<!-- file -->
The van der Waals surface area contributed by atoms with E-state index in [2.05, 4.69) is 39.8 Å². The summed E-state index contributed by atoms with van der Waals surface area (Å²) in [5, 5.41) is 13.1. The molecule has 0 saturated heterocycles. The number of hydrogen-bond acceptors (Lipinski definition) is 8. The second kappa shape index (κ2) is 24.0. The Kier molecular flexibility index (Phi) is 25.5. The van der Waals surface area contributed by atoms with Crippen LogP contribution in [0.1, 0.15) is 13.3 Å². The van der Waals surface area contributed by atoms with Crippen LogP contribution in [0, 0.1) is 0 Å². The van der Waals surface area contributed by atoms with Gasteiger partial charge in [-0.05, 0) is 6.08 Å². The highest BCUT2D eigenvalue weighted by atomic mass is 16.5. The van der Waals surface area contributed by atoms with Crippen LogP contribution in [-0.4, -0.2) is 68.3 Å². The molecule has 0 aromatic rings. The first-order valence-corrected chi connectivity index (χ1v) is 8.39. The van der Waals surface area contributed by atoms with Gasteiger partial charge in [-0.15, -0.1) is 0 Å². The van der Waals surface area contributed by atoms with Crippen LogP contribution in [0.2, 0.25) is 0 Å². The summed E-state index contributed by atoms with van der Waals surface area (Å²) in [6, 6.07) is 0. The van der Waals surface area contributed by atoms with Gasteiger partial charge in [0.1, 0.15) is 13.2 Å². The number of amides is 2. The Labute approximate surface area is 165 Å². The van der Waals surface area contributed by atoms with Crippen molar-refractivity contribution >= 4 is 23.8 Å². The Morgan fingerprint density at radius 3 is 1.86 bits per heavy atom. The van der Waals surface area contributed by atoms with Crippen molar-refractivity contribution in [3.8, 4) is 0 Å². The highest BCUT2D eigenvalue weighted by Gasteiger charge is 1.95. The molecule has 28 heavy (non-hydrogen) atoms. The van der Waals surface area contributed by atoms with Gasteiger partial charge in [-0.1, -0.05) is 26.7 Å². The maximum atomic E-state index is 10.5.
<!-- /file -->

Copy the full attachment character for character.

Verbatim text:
The van der Waals surface area contributed by atoms with E-state index in [2.05, 4.69) is 39.8 Å². The summed E-state index contributed by atoms with van der Waals surface area (Å²) in [5, 5.41) is 13.1. The molecule has 0 saturated heterocycles. The number of hydrogen-bond acceptors (Lipinski definition) is 8. The second kappa shape index (κ2) is 24.0. The Kier molecular flexibility index (Phi) is 25.5. The van der Waals surface area contributed by atoms with Crippen LogP contribution in [0.1, 0.15) is 13.3 Å². The van der Waals surface area contributed by atoms with Crippen LogP contribution in [0, 0.1) is 0 Å². The van der Waals surface area contributed by atoms with Gasteiger partial charge in [-0.05, 0) is 6.08 Å². The highest BCUT2D eigenvalue weighted by atomic mass is 16.5. The van der Waals surface area contributed by atoms with Crippen LogP contribution in [-0.4, -0.2) is 68.3 Å². The molecule has 0 aromatic rings. The first-order valence-corrected chi connectivity index (χ1v) is 8.39. The van der Waals surface area contributed by atoms with Gasteiger partial charge in [-0.15, -0.1) is 0 Å². The van der Waals surface area contributed by atoms with Crippen LogP contribution in [0.2, 0.25) is 0 Å². The summed E-state index contributed by atoms with van der Waals surface area (Å²) in [6, 6.07) is 0. The van der Waals surface area contributed by atoms with Gasteiger partial charge in [0.1, 0.15) is 13.2 Å². The number of amides is 2. The Labute approximate surface area is 165 Å². The van der Waals surface area contributed by atoms with Crippen molar-refractivity contribution >= 4 is 23.8 Å². The Morgan fingerprint density at radius 3 is 1.86 bits per heavy atom. The van der Waals surface area contributed by atoms with Crippen molar-refractivity contribution in [3.8, 4) is 0 Å². The highest BCUT2D eigenvalue weighted by Gasteiger charge is 1.95. The molecule has 28 heavy (non-hydrogen) atoms. The van der Waals surface area contributed by atoms with Gasteiger partial charge in [-0.1, -0.05) is 26.7 Å². The maximum atomic E-state index is 10.5.